Cal-OSHA Adopts Revisions to COVID-19 Emergency Temporary Standards in the Workplace

Stokes Wagner
Contact

On June 17, 2021, the Cal-OSHA Board voted 5-1 to adopt its proposed revisions to its Emergency Temporary Standards (ETS), which much more closely align with the CDC guidance. That same day, Governor Gavin Newsom signed an Executive Order enabling these rules to go into effect immediately. The revised ETS, among other things, allows fully vaccinated workers to discontinue mask usage and social distancing.

What changes under the revised ETS?

  • Regardless of vaccination status, no face coverings are required outdoors (except during outbreaks).
  • Unvaccinated workers (or workers who decline to provide their vaccinated status) still need to wear masks indoors except when they are alone in a room or are eating or drinking, in which case they are still required to socially distance themselves.
  • In most settings, employers may allow fully vaccinated employees to not wear face coverings indoors but must document their vaccination status (see below for details).
  • Fully vaccinated employees without symptoms do not need to be tested or quarantined after close contact with COVID-19 cases.
  • Employers must provide unvaccinated workers with N95 masks or respirators upon request.
  • Employers may not retaliate against employees who wish to continue wearing face coverings.
  • Except during outbreaks, no physical distancing or barriers are required, regardless of vaccination status.
  • Restaurants and bars may return to full capacity.
  • Employers must evaluate ventilation systems to maximize outdoor air and increase filtrations efficiency.

What requirements from the November ETS remain the same?

  • Employers must create and maintain an effective written COVID-19 Prevention Program and response plan for cases and outbreaks.
  • Employers must provide effective employee training on the prevention plan and their rights under the ETS.
  • After potential exposures, employers must offer testing.
  • Employees may still be eligible for quarantine and exclusion pay.
  • Outbreaks must be reported to public health departments and employees.

Additional employer responsibilities during outbreaks

Outbreak (three or more COVID-19 cases within a 14-day period)

  • Make testing available at no cost on a weekly basis for employees in the exposed work areas and exclude positive cases from work until the workplace no longer qualifies as an outbreak.
  • All employees in the exposed group, regardless of vaccination status, must wear face coverings when indoors or when outdoors and less than six feet from another person.
  • Implement social distancing and barriers.

Major Outbreak (twenty or more COVID-19 cases within a 30-day period)

  • Make testing available at no cost at least twice weekly for employees in the exposed work areas and exclude positive cases from work until no new cases are detected for a 14-day period.
  • Offer respirators or N95 masks to all employees, regardless of vaccination status.
  • Implement social distancing and barriers.
  • Consider halting all or part of operations to control the virus.

Fully vaccinated employees do not need to be excluded from the workplace unless they develop symptoms, in which case they are to be excluded the same as unvaccinated employees. ETS does not require an employee to have a negative test to return to work.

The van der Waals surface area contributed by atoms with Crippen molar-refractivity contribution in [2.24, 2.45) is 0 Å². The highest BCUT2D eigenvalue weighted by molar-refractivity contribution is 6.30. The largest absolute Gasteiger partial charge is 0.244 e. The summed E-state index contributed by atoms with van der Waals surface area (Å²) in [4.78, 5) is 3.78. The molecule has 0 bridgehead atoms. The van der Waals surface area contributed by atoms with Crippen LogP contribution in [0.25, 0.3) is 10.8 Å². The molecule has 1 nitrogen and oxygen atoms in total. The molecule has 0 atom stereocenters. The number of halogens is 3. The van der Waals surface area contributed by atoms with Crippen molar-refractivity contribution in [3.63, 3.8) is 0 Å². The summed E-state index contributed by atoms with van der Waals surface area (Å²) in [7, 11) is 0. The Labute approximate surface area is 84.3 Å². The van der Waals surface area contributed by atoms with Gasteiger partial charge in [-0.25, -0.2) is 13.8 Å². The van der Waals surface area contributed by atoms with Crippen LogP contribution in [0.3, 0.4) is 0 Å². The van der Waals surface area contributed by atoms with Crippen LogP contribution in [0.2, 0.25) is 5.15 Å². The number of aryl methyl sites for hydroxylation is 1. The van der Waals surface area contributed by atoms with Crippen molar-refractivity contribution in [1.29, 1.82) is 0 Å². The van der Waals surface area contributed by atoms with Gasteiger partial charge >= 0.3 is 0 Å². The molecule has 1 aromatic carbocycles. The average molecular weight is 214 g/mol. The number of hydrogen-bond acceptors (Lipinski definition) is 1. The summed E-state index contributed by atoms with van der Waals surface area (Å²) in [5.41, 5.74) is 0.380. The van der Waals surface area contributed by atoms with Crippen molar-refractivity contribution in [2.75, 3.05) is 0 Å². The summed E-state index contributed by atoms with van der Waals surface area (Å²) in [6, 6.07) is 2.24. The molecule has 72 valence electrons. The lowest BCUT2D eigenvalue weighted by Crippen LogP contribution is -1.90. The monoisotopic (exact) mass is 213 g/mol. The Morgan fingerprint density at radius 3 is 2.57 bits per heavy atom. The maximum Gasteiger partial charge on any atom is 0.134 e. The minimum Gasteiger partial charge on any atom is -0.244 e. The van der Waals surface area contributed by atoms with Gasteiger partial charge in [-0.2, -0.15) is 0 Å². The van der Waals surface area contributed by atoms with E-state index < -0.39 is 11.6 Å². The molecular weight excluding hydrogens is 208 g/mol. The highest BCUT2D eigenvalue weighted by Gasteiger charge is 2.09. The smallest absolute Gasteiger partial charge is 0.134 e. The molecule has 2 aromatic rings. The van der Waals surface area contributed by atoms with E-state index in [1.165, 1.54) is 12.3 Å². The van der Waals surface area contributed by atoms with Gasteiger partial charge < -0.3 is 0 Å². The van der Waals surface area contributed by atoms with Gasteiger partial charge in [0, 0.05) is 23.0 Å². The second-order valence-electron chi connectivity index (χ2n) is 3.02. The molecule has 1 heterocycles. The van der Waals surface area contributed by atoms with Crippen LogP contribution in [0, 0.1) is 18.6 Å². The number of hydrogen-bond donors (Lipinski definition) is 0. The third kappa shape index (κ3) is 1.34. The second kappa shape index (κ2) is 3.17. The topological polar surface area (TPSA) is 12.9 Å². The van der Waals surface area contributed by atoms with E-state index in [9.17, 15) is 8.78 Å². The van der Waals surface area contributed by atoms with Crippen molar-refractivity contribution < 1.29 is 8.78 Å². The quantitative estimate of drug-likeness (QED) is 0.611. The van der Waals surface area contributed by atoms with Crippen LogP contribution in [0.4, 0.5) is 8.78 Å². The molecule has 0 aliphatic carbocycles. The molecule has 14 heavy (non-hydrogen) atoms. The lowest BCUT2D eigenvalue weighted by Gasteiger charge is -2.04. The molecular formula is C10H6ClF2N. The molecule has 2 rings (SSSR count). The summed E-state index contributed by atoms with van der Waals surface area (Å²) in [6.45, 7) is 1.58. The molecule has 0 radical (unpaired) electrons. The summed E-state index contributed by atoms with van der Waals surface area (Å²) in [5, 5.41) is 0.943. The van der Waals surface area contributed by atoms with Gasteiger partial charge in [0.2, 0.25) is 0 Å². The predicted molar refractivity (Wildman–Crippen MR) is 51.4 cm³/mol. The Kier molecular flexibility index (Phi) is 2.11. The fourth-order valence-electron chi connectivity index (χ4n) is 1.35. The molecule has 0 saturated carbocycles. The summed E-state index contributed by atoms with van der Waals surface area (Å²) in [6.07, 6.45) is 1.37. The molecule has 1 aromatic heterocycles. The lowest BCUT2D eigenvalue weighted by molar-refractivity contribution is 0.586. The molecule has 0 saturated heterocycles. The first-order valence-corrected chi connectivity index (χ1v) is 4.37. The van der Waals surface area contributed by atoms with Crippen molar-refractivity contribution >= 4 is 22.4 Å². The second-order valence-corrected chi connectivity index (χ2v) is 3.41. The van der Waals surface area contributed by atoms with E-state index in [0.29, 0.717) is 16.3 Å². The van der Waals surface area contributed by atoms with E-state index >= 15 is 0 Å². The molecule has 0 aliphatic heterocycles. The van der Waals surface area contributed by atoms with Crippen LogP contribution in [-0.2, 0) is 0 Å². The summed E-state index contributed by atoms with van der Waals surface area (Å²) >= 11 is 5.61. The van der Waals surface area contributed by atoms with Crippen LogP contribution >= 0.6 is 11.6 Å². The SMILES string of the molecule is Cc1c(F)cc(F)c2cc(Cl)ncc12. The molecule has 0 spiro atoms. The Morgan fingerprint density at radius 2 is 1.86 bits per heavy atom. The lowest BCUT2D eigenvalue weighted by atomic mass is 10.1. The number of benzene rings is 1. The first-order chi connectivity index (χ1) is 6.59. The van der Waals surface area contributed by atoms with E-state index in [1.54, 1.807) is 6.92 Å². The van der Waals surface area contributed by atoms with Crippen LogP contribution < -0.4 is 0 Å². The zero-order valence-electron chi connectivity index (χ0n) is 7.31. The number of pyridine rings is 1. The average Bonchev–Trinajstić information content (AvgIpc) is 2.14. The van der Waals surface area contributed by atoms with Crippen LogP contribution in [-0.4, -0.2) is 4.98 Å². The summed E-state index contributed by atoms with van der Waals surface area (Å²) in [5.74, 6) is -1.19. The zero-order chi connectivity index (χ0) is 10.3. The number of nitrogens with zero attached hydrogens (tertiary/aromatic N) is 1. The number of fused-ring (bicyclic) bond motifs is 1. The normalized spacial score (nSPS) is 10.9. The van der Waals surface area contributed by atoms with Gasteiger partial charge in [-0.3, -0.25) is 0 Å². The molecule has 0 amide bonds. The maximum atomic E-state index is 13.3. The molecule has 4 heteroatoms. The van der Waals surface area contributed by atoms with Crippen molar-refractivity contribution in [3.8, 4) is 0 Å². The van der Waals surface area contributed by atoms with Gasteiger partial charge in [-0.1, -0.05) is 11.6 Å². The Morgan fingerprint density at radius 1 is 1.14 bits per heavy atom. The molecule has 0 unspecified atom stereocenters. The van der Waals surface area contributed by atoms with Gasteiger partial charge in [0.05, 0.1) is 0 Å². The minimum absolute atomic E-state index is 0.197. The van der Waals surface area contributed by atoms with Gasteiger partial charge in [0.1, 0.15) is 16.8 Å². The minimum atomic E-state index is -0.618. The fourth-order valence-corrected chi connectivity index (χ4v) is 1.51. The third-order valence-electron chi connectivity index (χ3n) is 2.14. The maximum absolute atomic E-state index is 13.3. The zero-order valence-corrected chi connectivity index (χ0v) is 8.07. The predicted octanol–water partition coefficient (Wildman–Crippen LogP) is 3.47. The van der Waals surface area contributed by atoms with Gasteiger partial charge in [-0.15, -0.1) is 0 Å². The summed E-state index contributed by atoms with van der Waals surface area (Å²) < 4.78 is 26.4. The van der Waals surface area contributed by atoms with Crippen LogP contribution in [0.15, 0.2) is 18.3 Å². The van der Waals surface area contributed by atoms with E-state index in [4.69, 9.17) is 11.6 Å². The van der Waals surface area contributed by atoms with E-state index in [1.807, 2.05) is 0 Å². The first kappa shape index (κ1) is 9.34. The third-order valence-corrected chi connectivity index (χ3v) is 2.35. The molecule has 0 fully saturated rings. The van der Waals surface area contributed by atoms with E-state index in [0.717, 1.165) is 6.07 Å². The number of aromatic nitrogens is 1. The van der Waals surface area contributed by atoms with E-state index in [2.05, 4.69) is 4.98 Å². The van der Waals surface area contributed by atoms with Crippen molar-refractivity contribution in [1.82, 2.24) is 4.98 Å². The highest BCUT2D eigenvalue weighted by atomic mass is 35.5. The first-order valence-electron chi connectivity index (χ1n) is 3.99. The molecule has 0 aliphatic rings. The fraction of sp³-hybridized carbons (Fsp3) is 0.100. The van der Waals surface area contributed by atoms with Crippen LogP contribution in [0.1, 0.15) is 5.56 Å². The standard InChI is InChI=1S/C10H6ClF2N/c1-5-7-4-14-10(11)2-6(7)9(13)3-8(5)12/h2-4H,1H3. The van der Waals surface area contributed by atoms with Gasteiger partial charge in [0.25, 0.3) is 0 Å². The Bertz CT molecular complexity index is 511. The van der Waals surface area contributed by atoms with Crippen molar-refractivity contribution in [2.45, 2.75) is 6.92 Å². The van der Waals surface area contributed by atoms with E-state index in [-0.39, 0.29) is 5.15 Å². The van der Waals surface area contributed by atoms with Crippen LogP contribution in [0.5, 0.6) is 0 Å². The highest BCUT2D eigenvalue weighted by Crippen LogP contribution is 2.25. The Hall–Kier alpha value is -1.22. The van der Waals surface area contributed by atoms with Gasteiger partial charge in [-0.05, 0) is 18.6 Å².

Vaccination Documentation If an employer permits fully-vaccinated employees to work indoors without a face covering, it must document the vaccination status of its employees. An employee is fully vaccinated two weeks after receiving the second shot of Moderna or Pfizer vaccines or two weeks after the Johnson & Johnson vaccine.

The Department of Industrial Relations (“DIR”) has issued guidance on how to document the vaccination status of employees, providing the following three options:

  1. Employers may retain a copy of the vaccine card;
  2. Employers may inspect the vaccine card and maintain a separate record of employees who presented proof (but not retain the vaccine record itself); or
  3. Employers may permit employees to self-attest, and the employer maintains a record of who self-attests.

Employees have the right to refuse to disclose their vaccination status to an employer, in which case employers will treat them as unvaccinated. Employers must maintain these records confidentially and must have them on file for any employee who will be taking advantage of the new rules. Alternatively, employers may require all employees to wear a face covering instead of having a documentation process.

For more information and continued updates, please see the DIR’s FAQ page here

DISCLAIMER: Because of the generality of this update, the information provided herein may not be applicable in all situations and should not be acted upon without specific legal advice based on particular situations.

© Stokes Wagner | Attorney Advertising

Written by:

Stokes Wagner
Contact
more
less

Stokes Wagner on:

Reporters on Deadline

"My best business intelligence, in one easy email…"

Your first step to building a free, personalized, morning email brief covering pertinent authors and topics on JD Supra:
*By using the service, you signify your acceptance of JD Supra's Privacy Policy.
Custom Email Digest
- hide
- hide

This website uses cookies to improve user experience, track anonymous site usage, store authorization tokens and permit sharing on social media networks. By continuing to browse this website you accept the use of cookies. Click here to read more about how we use cookies.